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Black Hawk Down (2 DVDs)
Member Name: alexiscool
Black Hawk Down (2 DVDs)
Date: 01/04/02, updated on 01/04/02 (22 review reads)
Advantages: Good airial photography, gripping,
Disadvantages: plot isn't brilliant
A combination of the Saving Private Ryan phenomenon and the recent stirring of US patriotism has seen war movies (with added brutal realism) enter a new trend. Witness the recent Behind Enemy Lines and the forthcoming We Were Soldiers and Windtalkers. This latest entry has certainly got the credentials behind it, with director Ridley Scott on a roll after his recent blockbuster hits, teaming with action spectacle producer Jerry Bruckheimer and marshalling an all-male, ensemble cast of recognisable faces led (arguably) by Pearl Harbor's Josh Hartnett.
Based on a true-life event that took place in the Somalian capital of Mogadishu in 1993, the film lacks a plot as such. Rather it focuses on the intense, sustained battle that occurred when a contingent of US marines were shot down in the centre of the city, and were faced with a hostile force consisting of thousands of armed civilians and the warlord Aidid's militia. In the words of base-bound General Garrison, they have "stirred up the hornets' nest." The rangers attempt to regroup and rescue their comrades with the tenet "leave no man behind," but, between the mounting wounded and mass confusion, find themselves fighting for survival.
On a grab-you-by-the-throat spectacle front, Black Hawk Down is predictably impressive and on this aspect can hardly be faulted. Scott artistically presents scenes of war - attack helicopters sweep over miles of beaches; elite marines tumble in slo-mo through war-shattered streets; fiery rockets are launched through the air toward convoys of armoured vehicles. This sense of relentlessly mortal danger and its accompanying adrenaline rush is convincingly palpable.
Acting-wise the cast is uniformly good, but there's such an array of characters that it is often difficult to keep track of the ensemble. The obvious leader is Hartnett, but even he seems to disappear for a good chunk of the movie. Tom Sizemore (Saving Private Rya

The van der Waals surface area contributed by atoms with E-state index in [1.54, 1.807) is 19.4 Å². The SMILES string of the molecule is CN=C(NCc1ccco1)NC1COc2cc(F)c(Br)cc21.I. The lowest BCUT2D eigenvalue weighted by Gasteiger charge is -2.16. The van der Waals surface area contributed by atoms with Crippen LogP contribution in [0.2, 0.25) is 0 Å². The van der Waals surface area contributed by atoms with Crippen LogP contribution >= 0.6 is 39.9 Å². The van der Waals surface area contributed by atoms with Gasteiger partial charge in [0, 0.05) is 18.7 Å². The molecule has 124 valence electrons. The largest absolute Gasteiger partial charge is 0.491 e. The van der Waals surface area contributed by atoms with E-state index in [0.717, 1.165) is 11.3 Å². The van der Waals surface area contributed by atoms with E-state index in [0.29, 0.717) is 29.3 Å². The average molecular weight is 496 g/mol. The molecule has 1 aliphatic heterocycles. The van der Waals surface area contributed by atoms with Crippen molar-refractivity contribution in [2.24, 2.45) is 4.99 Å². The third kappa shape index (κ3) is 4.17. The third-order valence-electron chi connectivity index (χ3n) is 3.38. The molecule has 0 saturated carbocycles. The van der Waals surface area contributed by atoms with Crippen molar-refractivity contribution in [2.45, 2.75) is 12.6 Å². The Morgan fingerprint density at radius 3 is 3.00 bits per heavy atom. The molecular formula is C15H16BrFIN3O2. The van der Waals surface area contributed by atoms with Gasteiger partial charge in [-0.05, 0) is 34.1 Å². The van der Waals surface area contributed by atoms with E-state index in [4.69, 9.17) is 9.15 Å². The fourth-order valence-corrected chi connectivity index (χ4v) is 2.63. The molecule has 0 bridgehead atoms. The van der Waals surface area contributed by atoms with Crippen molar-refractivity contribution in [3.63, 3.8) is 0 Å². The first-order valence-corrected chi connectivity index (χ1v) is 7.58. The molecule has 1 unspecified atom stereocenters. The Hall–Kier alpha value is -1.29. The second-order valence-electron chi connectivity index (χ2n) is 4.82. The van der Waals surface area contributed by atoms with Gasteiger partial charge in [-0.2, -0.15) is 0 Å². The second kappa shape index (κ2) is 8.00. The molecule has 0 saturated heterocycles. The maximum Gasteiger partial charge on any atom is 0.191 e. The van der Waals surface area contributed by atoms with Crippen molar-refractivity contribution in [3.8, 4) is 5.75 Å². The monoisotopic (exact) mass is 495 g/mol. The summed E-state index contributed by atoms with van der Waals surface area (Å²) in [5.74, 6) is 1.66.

n, Pearl Harbor) risks typecasting in another fearless hardened soldier role, Ewan McGregor pops up for a while as a previously deskbound clerk, and there's even a small part for ex-Corrie star Matthew Marsden.
There are some jaw-dropping action set-pieces and aerial photography, particularly in the crash of the two black hawk choppers as they spin out of control toward the ground. There's the (now) requisite scenes of bloody carnage, as soldiers and their (largely anonymous) enemy are peppered with blood-spraying bullets and missiles tear through flesh. However, this battle intensity is also something of a flaw in the overall enjoyment of the movie - it takes up a relentless two thirds of the running time. As such, one or two engineered breathers might have helped, or some semblance of a narrative. Also, with the film feeling rather overlong, a liberal bit of re-editing wouldn't have gone amiss.
The ending, too, feels unsatisfying and flat - the General calls in the cavalry, the survivors are rescued, and there's a few bumper-sticker platitudes from Hartnett like "heroes don't ask to be heroes, it's just sometimes it turns out that way." That said, you certainly leave the movie theatre feeling a little shaken - and perhaps that was the aim.
In all, Black Hawk Down is a worthwhile trip for those with the stamina for it, its spectacle and wrenching realism making it a classier Pearl Harbor, without the laughable romance.